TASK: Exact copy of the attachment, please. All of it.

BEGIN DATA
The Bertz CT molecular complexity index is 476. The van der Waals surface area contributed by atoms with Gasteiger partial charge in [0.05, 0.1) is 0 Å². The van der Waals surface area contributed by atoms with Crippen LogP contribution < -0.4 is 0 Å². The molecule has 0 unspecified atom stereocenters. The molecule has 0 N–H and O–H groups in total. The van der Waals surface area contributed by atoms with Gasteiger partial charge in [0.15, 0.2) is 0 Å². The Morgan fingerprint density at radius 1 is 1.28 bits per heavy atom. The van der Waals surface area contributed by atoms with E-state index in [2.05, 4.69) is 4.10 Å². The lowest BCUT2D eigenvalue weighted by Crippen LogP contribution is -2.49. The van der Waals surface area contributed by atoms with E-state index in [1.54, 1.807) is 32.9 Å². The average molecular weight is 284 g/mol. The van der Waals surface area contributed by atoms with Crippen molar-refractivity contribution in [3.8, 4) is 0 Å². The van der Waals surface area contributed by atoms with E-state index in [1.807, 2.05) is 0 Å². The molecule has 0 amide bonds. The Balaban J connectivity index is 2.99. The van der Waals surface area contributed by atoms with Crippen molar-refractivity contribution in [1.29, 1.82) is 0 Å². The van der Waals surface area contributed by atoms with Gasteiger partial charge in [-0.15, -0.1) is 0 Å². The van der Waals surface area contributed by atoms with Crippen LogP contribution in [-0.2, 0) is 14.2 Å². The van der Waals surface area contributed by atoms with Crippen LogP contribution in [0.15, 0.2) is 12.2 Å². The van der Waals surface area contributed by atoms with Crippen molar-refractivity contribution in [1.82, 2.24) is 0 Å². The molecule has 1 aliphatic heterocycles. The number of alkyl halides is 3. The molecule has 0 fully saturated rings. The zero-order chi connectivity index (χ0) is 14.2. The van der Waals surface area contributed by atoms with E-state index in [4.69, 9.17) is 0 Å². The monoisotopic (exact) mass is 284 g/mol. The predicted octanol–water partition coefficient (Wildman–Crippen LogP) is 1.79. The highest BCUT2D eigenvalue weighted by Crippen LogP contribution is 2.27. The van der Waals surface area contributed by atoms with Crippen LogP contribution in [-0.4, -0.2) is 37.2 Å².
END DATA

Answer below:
The Bertz CT molecular complexity index is 476. The van der Waals surface area contributed by atoms with Gasteiger partial charge in [0.05, 0.1) is 0 Å². The van der Waals surface area contributed by atoms with Crippen LogP contribution < -0.4 is 0 Å². The molecule has 0 unspecified atom stereocenters. The molecule has 0 N–H and O–H groups in total. The van der Waals surface area contributed by atoms with Gasteiger partial charge in [0.15, 0.2) is 0 Å². The Morgan fingerprint density at radius 1 is 1.28 bits per heavy atom. The van der Waals surface area contributed by atoms with E-state index in [2.05, 4.69) is 4.10 Å². The lowest BCUT2D eigenvalue weighted by Crippen LogP contribution is -2.49. The van der Waals surface area contributed by atoms with E-state index in [1.54, 1.807) is 32.9 Å². The average molecular weight is 284 g/mol. The van der Waals surface area contributed by atoms with Crippen molar-refractivity contribution in [3.8, 4) is 0 Å². The van der Waals surface area contributed by atoms with E-state index in [1.807, 2.05) is 0 Å². The molecule has 0 amide bonds. The Balaban J connectivity index is 2.99. The van der Waals surface area contributed by atoms with Crippen molar-refractivity contribution in [1.29, 1.82) is 0 Å². The van der Waals surface area contributed by atoms with Gasteiger partial charge in [-0.15, -0.1) is 0 Å². The van der Waals surface area contributed by atoms with Crippen LogP contribution in [-0.2, 0) is 14.2 Å². The van der Waals surface area contributed by atoms with Crippen LogP contribution in [0.15, 0.2) is 12.2 Å². The van der Waals surface area contributed by atoms with Crippen molar-refractivity contribution in [1.82, 2.24) is 0 Å². The molecule has 1 aliphatic heterocycles. The number of alkyl halides is 3. The molecule has 0 fully saturated rings. The zero-order chi connectivity index (χ0) is 14.2. The van der Waals surface area contributed by atoms with E-state index in [4.69, 9.17) is 0 Å². The monoisotopic (exact) mass is 284 g/mol. The predicted octanol–water partition coefficient (Wildman–Crippen LogP) is 1.79. The highest BCUT2D eigenvalue weighted by Crippen LogP contribution is 2.27. The van der Waals surface area contributed by atoms with Crippen LogP contribution in [-0.4, -0.2) is 37.2 Å².